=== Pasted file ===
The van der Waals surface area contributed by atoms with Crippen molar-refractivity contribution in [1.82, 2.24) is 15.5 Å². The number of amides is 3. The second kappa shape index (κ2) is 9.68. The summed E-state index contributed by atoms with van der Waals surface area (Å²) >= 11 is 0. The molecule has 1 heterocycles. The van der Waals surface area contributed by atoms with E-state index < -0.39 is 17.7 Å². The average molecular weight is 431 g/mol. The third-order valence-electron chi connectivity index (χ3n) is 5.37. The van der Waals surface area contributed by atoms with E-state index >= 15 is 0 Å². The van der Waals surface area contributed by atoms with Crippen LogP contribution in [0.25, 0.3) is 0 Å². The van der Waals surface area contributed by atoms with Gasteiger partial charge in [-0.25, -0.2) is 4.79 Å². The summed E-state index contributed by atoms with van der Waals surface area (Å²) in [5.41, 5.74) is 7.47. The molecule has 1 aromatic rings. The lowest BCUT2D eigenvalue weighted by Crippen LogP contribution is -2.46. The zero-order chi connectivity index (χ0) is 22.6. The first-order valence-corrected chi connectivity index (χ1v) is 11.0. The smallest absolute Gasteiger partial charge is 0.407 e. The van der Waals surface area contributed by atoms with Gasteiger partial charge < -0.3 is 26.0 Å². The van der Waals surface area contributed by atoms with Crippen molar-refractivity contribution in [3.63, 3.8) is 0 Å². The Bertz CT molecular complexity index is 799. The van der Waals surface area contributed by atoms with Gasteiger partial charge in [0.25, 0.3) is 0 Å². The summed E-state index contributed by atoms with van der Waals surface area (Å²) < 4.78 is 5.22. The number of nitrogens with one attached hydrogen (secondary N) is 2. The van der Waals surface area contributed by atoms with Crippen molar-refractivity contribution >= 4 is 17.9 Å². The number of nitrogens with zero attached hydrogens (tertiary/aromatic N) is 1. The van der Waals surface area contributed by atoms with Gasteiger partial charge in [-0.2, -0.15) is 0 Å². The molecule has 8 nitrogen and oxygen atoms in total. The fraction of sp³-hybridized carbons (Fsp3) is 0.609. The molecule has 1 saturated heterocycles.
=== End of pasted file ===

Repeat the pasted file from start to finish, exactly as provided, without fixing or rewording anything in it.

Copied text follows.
The van der Waals surface area contributed by atoms with Crippen molar-refractivity contribution in [1.82, 2.24) is 15.5 Å². The number of amides is 3. The second kappa shape index (κ2) is 9.68. The summed E-state index contributed by atoms with van der Waals surface area (Å²) >= 11 is 0. The molecule has 1 heterocycles. The van der Waals surface area contributed by atoms with E-state index < -0.39 is 17.7 Å². The average molecular weight is 431 g/mol. The third-order valence-electron chi connectivity index (χ3n) is 5.37. The van der Waals surface area contributed by atoms with E-state index >= 15 is 0 Å². The van der Waals surface area contributed by atoms with Crippen LogP contribution in [0.25, 0.3) is 0 Å². The van der Waals surface area contributed by atoms with Gasteiger partial charge in [-0.25, -0.2) is 4.79 Å². The summed E-state index contributed by atoms with van der Waals surface area (Å²) in [5.41, 5.74) is 7.47. The molecule has 1 aromatic rings. The lowest BCUT2D eigenvalue weighted by Crippen LogP contribution is -2.46. The zero-order chi connectivity index (χ0) is 22.6. The first-order valence-corrected chi connectivity index (χ1v) is 11.0. The smallest absolute Gasteiger partial charge is 0.407 e. The van der Waals surface area contributed by atoms with Gasteiger partial charge < -0.3 is 26.0 Å². The van der Waals surface area contributed by atoms with Crippen molar-refractivity contribution in [3.63, 3.8) is 0 Å². The Bertz CT molecular complexity index is 799. The van der Waals surface area contributed by atoms with Gasteiger partial charge in [0.25, 0.3) is 0 Å². The summed E-state index contributed by atoms with van der Waals surface area (Å²) < 4.78 is 5.22. The number of nitrogens with one attached hydrogen (secondary N) is 2. The van der Waals surface area contributed by atoms with Crippen molar-refractivity contribution >= 4 is 17.9 Å². The number of nitrogens with zero attached hydrogens (tertiary/aromatic N) is 1. The van der Waals surface area contributed by atoms with Gasteiger partial charge in [-0.2, -0.15) is 0 Å². The molecule has 8 nitrogen and oxygen atoms in total. The fraction of sp³-hybridized carbons (Fsp3) is 0.609. The molecule has 1 saturated heterocycles.